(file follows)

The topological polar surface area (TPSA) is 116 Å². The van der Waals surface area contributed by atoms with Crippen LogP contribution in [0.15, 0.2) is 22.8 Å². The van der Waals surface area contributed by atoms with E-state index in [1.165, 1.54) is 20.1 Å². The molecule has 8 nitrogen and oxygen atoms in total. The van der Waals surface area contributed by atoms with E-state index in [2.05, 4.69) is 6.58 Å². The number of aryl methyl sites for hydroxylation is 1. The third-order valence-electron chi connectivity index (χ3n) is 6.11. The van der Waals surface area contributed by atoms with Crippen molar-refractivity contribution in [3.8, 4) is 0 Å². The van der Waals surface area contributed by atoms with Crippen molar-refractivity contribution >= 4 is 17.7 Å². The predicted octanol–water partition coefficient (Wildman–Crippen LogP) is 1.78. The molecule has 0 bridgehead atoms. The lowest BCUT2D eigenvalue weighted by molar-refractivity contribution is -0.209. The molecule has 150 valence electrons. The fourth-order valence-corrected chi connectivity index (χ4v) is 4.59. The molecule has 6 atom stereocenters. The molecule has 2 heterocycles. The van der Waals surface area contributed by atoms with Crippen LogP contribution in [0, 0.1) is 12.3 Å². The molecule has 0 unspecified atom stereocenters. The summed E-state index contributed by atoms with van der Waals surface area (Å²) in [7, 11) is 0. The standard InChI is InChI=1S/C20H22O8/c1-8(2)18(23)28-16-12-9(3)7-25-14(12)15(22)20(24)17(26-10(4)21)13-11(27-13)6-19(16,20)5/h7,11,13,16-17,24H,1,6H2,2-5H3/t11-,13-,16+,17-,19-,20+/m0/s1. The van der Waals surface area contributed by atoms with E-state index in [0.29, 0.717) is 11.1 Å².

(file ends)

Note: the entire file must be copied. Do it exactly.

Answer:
The topological polar surface area (TPSA) is 116 Å². The van der Waals surface area contributed by atoms with Crippen LogP contribution in [0.15, 0.2) is 22.8 Å². The van der Waals surface area contributed by atoms with E-state index in [1.165, 1.54) is 20.1 Å². The molecule has 8 nitrogen and oxygen atoms in total. The van der Waals surface area contributed by atoms with E-state index in [2.05, 4.69) is 6.58 Å². The number of aryl methyl sites for hydroxylation is 1. The third-order valence-electron chi connectivity index (χ3n) is 6.11. The van der Waals surface area contributed by atoms with Crippen molar-refractivity contribution in [3.8, 4) is 0 Å². The van der Waals surface area contributed by atoms with Crippen molar-refractivity contribution >= 4 is 17.7 Å². The predicted octanol–water partition coefficient (Wildman–Crippen LogP) is 1.78. The molecule has 0 bridgehead atoms. The lowest BCUT2D eigenvalue weighted by molar-refractivity contribution is -0.209. The molecule has 150 valence electrons. The fourth-order valence-corrected chi connectivity index (χ4v) is 4.59. The molecule has 6 atom stereocenters. The molecule has 2 heterocycles. The van der Waals surface area contributed by atoms with Crippen LogP contribution in [0, 0.1) is 12.3 Å². The molecule has 0 unspecified atom stereocenters. The summed E-state index contributed by atoms with van der Waals surface area (Å²) in [7, 11) is 0. The standard InChI is InChI=1S/C20H22O8/c1-8(2)18(23)28-16-12-9(3)7-25-14(12)15(22)20(24)17(26-10(4)21)13-11(27-13)6-19(16,20)5/h7,11,13,16-17,24H,1,6H2,2-5H3/t11-,13-,16+,17-,19-,20+/m0/s1. The van der Waals surface area contributed by atoms with E-state index in [0.29, 0.717) is 11.1 Å².